Mutations of NFKBIA, encoding IkappaB alpha, are a recurrent finding in classical Hodgkin lymphoma but are not a unifying feature of non-EBV-associated cases.
Lake A., Shield LA., Cordano P., Chui DTY., Osborne J., Crae S., Wilson KS., Tosi S., Knight SJL., Gesk S., Siebert R., Hay RT., Jarrett RF.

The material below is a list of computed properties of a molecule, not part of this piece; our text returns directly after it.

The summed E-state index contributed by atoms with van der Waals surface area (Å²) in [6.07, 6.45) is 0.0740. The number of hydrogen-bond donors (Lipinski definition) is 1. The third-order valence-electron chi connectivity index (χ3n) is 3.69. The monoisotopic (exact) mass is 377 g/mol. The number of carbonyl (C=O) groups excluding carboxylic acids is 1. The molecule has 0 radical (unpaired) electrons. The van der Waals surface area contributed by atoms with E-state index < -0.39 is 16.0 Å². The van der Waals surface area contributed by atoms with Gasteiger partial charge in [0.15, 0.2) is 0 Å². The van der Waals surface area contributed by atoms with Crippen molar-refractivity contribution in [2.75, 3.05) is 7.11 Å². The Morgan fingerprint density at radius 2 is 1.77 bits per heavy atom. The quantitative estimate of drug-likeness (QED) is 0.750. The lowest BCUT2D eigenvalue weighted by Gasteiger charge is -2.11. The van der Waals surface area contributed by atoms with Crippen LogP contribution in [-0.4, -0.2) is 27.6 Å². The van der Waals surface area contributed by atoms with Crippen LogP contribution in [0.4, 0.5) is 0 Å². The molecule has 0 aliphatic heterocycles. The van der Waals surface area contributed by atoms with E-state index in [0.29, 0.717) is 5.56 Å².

A consistent feature of the Hodgkin and Reed-Sternberg (HRS) cells in classical Hodgkin lymphoma (cHL) is the constitutive activation of NF-kappaB transcription factors. In Epstein-Barr virus (EBV)-associated cases of cHL, expression of viral antigens most probably leads to NF-kappaB activation but for non-EBV-associated cases, the mechanism is not clear. Previous small studies have demonstrated deleterious mutations of NFKBIA, the gene encoding IkappaB alpha, in HRS cells. In the present study, we aimed to establish the frequency of NFKBIA mutation in cHL by investigating a larger series of cases and to determine whether these mutations are a characteristic feature of non-EBV-associated cHL. Single HRS cells from 20 cases of cHL were analysed by PCRs covering all 6 exons of the gene. Clonal deleterious mutations were detected in 3 cases and in 1 case both alleles of the gene were shown to harbour mutations. NFKBIA mutations were detected only in non-EBV-associated cases but the majority of these cases had wild-type NFKBIA. It remains possible that defects in genes encoding other inhibitors of NF-kappaB, such as TNFAIP3 (A20) and CYLD, are involved in the latter cases, as described for one case in this series.